Cookies on this website

We use cookies to ensure that we give you the best experience on our website. If you click 'Accept all cookies' we'll assume that you are happy to receive all cookies and you won't see this message again. If you click 'Reject all non-essential cookies' only necessary cookies providing core functionality such as security, network management, and accessibility will be enabled. Click 'Find out more' for information on how to change your cookie settings.

BACKGROUND: The 2022/23 influenza season in the United Kingdom saw the return of influenza to prepandemic levels following two seasons with low influenza activity. The early season was dominated by A(H3N2), with cocirculation of A(H1N1), reaching a peak late December 2022, while influenza B circulated at low levels during the latter part of the season. From September to March 2022/23, influenza vaccines were offered, free of charge, to all aged 2-13 (and 14-15 in Scotland and Wales), adults up to 49 years of age with clinical risk conditions and adults aged 50 and above across the mainland United Kingdom. METHODS: End-of-season adjusted vaccine effectiveness (VE) estimates against sentinel primary-care attendance for influenza-like illness, where influenza infection was laboratory confirmed, were calculated using the test negative design, adjusting for potential confounders. METHODS: Results In the mainland United Kingdom, end-of-season VE against all laboratory-confirmed influenza for all those > 65 years of age, most of whom received adjuvanted quadrivalent vaccines, was 30% (95% CI: -6% to 54%). VE for those aged 18-64, who largely received cell-based vaccines, was 47% (95% CI: 37%-56%). Overall VE for 2-17 year olds, predominantly receiving live attenuated vaccines, was 66% (95% CI: 53%-76%). CONCLUSION: The paper provides evidence of moderate influenza VE in 2022/23.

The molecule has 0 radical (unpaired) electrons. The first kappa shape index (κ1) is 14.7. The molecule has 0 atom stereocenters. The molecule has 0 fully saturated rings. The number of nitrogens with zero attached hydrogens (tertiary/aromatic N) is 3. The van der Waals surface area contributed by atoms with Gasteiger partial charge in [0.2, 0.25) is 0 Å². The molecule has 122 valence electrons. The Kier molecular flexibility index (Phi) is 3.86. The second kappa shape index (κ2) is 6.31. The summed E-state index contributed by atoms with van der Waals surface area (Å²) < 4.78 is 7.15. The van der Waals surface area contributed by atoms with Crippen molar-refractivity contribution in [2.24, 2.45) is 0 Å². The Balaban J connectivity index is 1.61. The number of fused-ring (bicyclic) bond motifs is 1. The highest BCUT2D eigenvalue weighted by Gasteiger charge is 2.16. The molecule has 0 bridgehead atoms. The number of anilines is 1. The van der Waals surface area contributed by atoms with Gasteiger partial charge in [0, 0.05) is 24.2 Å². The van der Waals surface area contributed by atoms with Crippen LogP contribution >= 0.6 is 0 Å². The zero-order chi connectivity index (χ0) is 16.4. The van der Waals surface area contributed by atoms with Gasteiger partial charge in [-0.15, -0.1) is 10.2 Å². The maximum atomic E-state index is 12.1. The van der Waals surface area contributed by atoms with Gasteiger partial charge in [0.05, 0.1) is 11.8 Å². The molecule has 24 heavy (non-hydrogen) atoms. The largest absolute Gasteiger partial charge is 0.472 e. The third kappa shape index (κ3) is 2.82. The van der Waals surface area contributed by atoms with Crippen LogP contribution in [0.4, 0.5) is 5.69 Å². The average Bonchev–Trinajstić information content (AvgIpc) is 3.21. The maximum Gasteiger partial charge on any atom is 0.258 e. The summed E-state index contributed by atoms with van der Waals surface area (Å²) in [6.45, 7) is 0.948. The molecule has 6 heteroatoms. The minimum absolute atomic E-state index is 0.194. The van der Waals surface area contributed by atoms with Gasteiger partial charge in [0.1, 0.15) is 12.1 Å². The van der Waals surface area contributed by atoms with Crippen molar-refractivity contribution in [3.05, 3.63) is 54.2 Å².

Original publication

DOI

10.1111/irv.13295

Type

Journal article

Journal

Influenza Other Respir Viruses

Publication Date

05/2024

Volume

18

Keywords

effectiveness, influenza, vaccine, Humans, Influenza Vaccines, Influenza, Human, Middle Aged, Adolescent, Adult, Primary Health Care, United Kingdom, Aged, Young Adult, Child, Female, Male, Child, Preschool, Influenza A Virus, H3N2 Subtype, Vaccine Efficacy, Influenza B virus, Influenza A Virus, H1N1 Subtype, Seasons, Vaccination